NZ first to sign food safety deal with US

JON MORGAN
Last updated 12:46 14/12/2012

Relevant offers

Farming

Bee bandits steal hundreds of hives from Northland forest Silver Fern Farms informs shareholders of Shanghai Maling case Adopting orangutans leads Kiwi woman to helping Borneo's orphaned elephants Farmers warned about volatile dollar Wine industry growth good news for Marlborough vine supplier Ormond Nurseries New Rabobank CEO in expansionist mood Ballance's new partnership to put more data at farmer's fingertips Alliance Group market-ready lamb packs to hit Chinese shelves Welsh woolhandling champion sets up new home in Southland for world championships Ewe pregancies back as facial eczema takes its toll

New Zealand and United States negotiators have cut away some of the red tape tangling up $1.5 billion of food exports.

The US Food and Drug Administration and New Zealand have agreed to recognise that each others'  systems provide a comparable degree of food safety assurance.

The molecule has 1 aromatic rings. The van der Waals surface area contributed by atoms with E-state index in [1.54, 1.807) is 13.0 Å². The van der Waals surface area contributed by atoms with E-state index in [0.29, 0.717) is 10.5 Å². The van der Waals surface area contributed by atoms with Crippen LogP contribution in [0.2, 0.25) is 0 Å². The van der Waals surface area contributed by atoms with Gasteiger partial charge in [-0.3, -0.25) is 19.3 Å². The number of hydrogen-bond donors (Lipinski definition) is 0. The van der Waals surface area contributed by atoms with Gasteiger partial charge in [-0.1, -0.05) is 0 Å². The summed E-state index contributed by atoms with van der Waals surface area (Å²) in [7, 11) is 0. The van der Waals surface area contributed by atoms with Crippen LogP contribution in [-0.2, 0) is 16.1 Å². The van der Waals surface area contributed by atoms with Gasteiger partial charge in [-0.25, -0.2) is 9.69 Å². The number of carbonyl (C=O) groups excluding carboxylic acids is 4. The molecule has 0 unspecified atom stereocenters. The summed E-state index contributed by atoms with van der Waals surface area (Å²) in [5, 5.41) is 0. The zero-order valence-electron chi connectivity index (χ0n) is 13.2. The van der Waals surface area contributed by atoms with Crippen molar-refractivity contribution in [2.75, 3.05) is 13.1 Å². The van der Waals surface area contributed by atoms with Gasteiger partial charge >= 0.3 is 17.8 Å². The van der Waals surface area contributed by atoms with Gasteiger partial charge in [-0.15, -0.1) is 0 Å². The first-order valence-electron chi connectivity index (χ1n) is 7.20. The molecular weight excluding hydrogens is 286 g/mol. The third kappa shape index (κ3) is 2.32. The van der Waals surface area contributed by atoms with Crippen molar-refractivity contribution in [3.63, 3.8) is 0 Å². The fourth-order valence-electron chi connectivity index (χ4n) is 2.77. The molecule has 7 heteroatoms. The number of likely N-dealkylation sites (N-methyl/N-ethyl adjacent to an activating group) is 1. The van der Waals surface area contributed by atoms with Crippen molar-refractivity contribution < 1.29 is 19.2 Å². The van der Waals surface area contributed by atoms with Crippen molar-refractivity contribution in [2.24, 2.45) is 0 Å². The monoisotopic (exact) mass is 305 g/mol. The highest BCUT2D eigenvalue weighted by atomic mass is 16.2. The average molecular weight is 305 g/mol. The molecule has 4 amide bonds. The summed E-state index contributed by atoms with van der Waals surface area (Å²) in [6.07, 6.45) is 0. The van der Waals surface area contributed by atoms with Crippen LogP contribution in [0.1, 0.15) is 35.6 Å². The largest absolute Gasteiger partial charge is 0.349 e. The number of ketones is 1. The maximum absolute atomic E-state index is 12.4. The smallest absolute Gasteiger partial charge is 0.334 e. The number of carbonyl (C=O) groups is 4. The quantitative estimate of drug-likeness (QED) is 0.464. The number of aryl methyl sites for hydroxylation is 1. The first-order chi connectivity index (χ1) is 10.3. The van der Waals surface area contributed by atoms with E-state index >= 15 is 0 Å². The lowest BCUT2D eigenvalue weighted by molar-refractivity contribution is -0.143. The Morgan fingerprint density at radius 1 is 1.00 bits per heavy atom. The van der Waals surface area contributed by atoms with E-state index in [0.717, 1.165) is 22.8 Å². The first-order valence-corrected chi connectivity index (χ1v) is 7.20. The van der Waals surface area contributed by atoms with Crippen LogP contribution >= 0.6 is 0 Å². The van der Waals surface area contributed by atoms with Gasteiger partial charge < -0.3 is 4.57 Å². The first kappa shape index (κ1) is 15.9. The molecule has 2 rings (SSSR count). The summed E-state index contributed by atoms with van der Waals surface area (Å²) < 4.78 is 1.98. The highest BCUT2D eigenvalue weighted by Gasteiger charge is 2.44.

New Zealand is the first country in the world to sign such an agreement with the the US.

The Food Safety Systems Recognition Arrangement was signed at a meeting in Washington by delegations from the Primary Industries Ministry and FDA.

MPI deputy director of general standards Carol Barnao described the agreement as “momentous".

Each country intended to use the agreement to lessen the potential regulatory burden for foods traded between them by removing unnecessary duplication.
 
“Systems recognition agreements are very important for MPI to help us achieve one of our key strategic goals of maximising export opportunities through other countries’ recognition of the credibility of our food safety controls,” she said.

Both countries had done a huge amount of work ahead of the signing.

“This process has included a comprehensive review of each country’s relevant laws and regulations, inspection programmes, response to food-related illness and outbreaks, compliance and enforcement, and laboratory support."

“In one calendar year FDA and New Zealand officials spent an intensive period of time together including visiting production plants, cold store facilities, verifiers and accreditation authorities looking at the effectiveness of how each other’s preventative controls and verification systems worked.”

Ad Feedback

- BusinessDay.co.nz

Special offers
Opinion poll

Is it time for authorities to introduce tougher penalties for poaching?

Yes

No

Vote Result

Related story: Booby traps for poachers cost farmers

Featured Promotions

Sponsored Content

Agri e-editions

Digital editions

Read our rural publications online